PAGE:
How to Make the Best Homemade Pasta

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What would you say is the most romantic way to show someone you love them? Some might argue getting flowers, chocolates or a life-sized teddy bear is the way to go. We like to believe that food is at the heart of every great relationship, and what better way to celebrate love than with homemade pasta? We spoke with local Toronto pasta queen Jessica Maiorano of Pasta Forever to get her expert take on how to make the best homemade pasta.


Pasta Forever is a Toronto-based collective of professional chefs dedicated to the art of pasta making. Located at 1693 Dundas St. West in Toronto — this team of passionate pasta aficionados makes everything from sauces to sandwiches and your favourite pasta shapes. If you’re looking to make something special for you loved ones or opting for a bit of self-care, read on to learn more about how you can make the best homemade pasta.

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What are the essentials for making homemade pasta?

“If you’re planning on making fresh pasta at home, good flour is essential. Whether you’re using semolina or 00 flour — a higher quality flour is usually fresher, will be easier to work with, and will always yield a better end product. If you’re making pasta that has eggs in it, try to opt for fresh, organic, or farm eggs — these two items are worth a little splurge.”

Do you always need a machine of some kind to make pasta?

“No! This is the biggest misconception of pasta making. Italy is basically split into two parts: the north and the south. In the north, you’ll find more doughs made with 00 flour and egg — which is used for stuffed pasta and long noodles. These types of shapes are of course easier to make with a pasta machine (although, you’re always welcome to try just using a rolling pin, nonna style). The south of the country, however, uses mostly semolina and water doughs. Cavatelli, orecchiette, capunti, and foglie du’olive, are all shapes that need nothing more than a butter knife to shape.”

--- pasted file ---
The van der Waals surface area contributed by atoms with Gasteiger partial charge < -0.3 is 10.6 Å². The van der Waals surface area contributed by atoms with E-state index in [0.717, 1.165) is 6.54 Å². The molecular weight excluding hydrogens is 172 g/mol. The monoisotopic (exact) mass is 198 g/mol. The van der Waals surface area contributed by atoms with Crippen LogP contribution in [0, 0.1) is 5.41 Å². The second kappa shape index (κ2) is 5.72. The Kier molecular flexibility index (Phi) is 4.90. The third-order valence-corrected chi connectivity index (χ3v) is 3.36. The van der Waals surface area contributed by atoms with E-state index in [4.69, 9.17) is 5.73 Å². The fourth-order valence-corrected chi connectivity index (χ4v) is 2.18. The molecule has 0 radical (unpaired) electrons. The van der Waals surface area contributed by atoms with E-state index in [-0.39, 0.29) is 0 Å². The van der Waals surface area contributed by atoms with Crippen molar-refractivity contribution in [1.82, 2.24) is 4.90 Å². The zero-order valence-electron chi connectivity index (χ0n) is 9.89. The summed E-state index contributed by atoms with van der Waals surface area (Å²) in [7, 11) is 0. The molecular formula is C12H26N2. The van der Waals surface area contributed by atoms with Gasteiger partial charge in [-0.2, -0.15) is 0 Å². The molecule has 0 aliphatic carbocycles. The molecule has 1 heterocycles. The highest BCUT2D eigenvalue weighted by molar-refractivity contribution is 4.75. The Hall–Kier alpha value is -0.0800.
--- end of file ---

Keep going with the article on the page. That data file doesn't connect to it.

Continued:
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What is the most popular pasta people order from Pasta Forever?

“We do a weekly changing pasta lunch special, and that is always our most popular. In the summer, our most popular lunch special is a sweet corn agnolotti with a saffron butter and blistered cherry tomatoes. In the colder months, people tend to love more classic, comforting dishes, like a lasagna bolognese and rigatoni al ragu Genovese.”

Do certain types of pastas fit certain types of sauces?

“Definitely! We don’t ever want to see a shape from the south, such as a cavatelli, or an orecchiette, paired with a cacio e pepe from the north — it just doesn’t work. A really chunky sauce or a pesto usually doesn’t lend itself well to a delicate stuffed pasta. At the end of the day, think about how thick your sauce is, and how and if it will cling to your shape.”

What is the perfect pasta for date night?

“Honestly, you can never go wrong with the Roman classics: cacio e pepe, carbonara, alla gricia, and l’amatriciana. These are famous classics for a reason, they all only use a handful of ingredients, if that. The trick to them is in the technique and the patience. If you can master a classic, your date will always be impressed.”


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Step-by-step guide to making pasta at home

“Cavatelli, the shape I grew up making with my nonna and my zia. Incredibly close to my heart, and one of the most accessible shapes to make at home, as it requires little to no equipment!”

Pasta Guide: 

  1. Pour 100 grams of semolina into a bowl and make a well in the centre.
  2. Slowly pour in 50 grams of room temperature water.
  3. Begin to mix, making sure you’re scraping the bottom and sides of the bowl. Dough should begin to form shaggy pieces.
  4. Transfer dough to a wooden surface and begin to shape your dough in a ball. Knead for 5-6 minutes, or until there is no more dry flour. The ball of dough should be smooth and bouncy. Cover with plastic wrap and let rest at room temperature for at least 20 minutes.
  5. After resting, unwrap dough and cut off a small section. Roll this section into a half-inch wide rope — the length doesn’t matter. Once the rope is rolled, cut the rope into a bunch of half-inch squares.
  6. Using the side of your thumb, press down on one of the cut squares of dough, and push all the way to the right until your thumb is fully off the dough. The shape ends up looking like a small taco or a hot dog bun. It should be hollowed out in the center and the sides should come together to touch. Play around with the angle of your thumb and the pressure that you use until you’re happy with the shape!
  7. Boil pasta for about 5 minutes, then serve with your favourite tomato sauce.